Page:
(ROBINSON TOWNSHIP, Pa.) — A Pennsylvania mother has made it her goal to create dolls with which children of various disabilities can identify.
Connie Feda, 49, of Robinson Township, Pa., started Dolls for Downs in 2010, which has 16 dolls available for kids with Down syndrome.
“This would all be Hannah’s idea,” Feda said of her own daughter, 13. “When she was about 9, she was flipping through a catalog, she saw a doll that looked like her sister. She said, ‘No doll looks like me.’”
The search for a doll Hannah could enjoy was unsuccessful. “All the dolls were not attractive at all,” Feda said. “They didn’t look like her.”
Dolls for Downs was Feda’s alternative to the only “outdated” dolls available for children with Down syndrome. “I knew I couldn’t be the only mom who felt this way,” Feda said.
“All these moms said, ‘If you find out, let me know. I would like to get that for my daughter.’”
Feda exchanged design ideas with Karen Scott, a doll sculptor from Michigan, for six months before Hannah finally had a doll that resembled her.
The dolls’ design is also geared toward developing the motor skills for a child with Down syndrome. The boy and girl dolls, each costing $75, come with large buttons and heavy zippers to help translate those skills from the doll to the child’s actual clothing.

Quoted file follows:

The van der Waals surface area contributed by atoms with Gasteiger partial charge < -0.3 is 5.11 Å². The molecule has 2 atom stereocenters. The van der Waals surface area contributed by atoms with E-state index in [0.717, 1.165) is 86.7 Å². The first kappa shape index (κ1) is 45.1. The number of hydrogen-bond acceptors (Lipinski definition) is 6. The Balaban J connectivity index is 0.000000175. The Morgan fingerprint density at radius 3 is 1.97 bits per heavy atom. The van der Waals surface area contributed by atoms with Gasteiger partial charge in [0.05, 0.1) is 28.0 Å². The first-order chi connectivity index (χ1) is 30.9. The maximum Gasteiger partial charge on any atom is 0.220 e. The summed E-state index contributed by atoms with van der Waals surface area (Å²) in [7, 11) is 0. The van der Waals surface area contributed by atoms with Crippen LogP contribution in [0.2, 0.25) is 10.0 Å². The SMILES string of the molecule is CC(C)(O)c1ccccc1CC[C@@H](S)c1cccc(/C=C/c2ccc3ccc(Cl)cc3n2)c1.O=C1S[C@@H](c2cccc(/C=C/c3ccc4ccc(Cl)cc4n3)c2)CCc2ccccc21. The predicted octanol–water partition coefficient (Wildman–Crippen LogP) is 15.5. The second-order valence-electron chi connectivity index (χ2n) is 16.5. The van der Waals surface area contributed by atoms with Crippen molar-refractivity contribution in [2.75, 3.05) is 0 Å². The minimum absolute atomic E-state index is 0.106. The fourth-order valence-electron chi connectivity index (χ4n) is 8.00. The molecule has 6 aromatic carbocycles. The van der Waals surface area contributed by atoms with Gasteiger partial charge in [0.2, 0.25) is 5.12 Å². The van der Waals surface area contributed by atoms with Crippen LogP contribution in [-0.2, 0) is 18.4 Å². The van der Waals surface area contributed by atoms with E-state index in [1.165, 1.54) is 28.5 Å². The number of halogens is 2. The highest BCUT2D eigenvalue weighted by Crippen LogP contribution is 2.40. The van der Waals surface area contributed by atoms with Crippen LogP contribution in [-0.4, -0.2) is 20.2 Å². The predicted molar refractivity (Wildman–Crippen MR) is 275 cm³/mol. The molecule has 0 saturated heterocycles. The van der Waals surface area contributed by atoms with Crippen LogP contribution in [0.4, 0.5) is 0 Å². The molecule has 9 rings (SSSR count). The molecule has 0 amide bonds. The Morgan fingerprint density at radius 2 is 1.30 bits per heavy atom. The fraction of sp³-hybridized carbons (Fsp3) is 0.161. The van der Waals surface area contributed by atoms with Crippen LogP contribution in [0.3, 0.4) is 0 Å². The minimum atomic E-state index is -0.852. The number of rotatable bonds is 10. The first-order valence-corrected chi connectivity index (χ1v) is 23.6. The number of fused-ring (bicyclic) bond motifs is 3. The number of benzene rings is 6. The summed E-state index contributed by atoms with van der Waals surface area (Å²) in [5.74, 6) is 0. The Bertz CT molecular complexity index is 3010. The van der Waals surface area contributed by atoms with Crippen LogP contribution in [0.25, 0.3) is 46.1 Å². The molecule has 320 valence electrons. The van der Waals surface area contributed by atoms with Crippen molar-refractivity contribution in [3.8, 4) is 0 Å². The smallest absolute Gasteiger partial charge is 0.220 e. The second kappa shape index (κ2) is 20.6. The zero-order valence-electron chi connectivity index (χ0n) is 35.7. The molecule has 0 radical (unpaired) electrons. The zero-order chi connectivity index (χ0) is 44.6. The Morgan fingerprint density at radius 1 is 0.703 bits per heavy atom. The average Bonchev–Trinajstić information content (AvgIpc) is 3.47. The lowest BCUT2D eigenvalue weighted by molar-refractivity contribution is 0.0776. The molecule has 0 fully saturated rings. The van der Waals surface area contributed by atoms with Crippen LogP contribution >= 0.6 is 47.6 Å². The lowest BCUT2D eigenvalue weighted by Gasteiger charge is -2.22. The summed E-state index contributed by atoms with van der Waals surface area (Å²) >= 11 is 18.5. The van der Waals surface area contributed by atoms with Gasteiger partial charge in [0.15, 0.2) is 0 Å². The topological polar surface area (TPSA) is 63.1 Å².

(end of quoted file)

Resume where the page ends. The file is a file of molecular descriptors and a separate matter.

“The hair designed for brushing was important to us,” Feda said. “We incorporated those skills into the dolls as much as possible.”
Dolls can even include scars from surgery, which many children with Down syndrome, including Hannah, have had.
Feda has since been inundated with calls from several parents and organizations asking for dolls for other disabilities. Dolls for Downs will soon include dolls for children with autism, wheelchairs or dwarfism.
What makes Dolls for Downs‘ doll unique is Feda’s personal understanding of children with disabilities. “They’re age appropriate,” Feda, a mother of six, said. “A lot of times kids with intellectual disabilities are given baby toys. It’s condescending. It doesn’t mean their understanding of what they are is younger.”
Feda, with the support of her family and encouragement she has received from throughout the world, is working to change that standard.
“We’re trying to say, ‘Look, none of us are the same. No one aspect of what you are or who you are defines who you are as a person,’” Feda said. “In general, people with disabilities are dismissed and their personhood is diminished because people don’t look at them as a person first.”
Eventually, Feda would like to establish a company with the ability to employ as many people with intellectual disabilities as possible in whatever capacities they could work. “I look at my Hannah,” she said. “There’s nothing she’d rather do than help you with what you’re doing.”
Now Hannah, and many other children with disabilities, can play with dolls to which they can relate.
“There’s so many kids out there, and we’d like to do as many as we can,” Feda said.
“Play is what a kid does all day long, so if you can, make that play better.”
Copyright 2013 ABC News Radio
Virginia Anderson, Kaiser Health News
Jessica Ivins, CNN
Natalia Hepworth, EastIdahoNews.com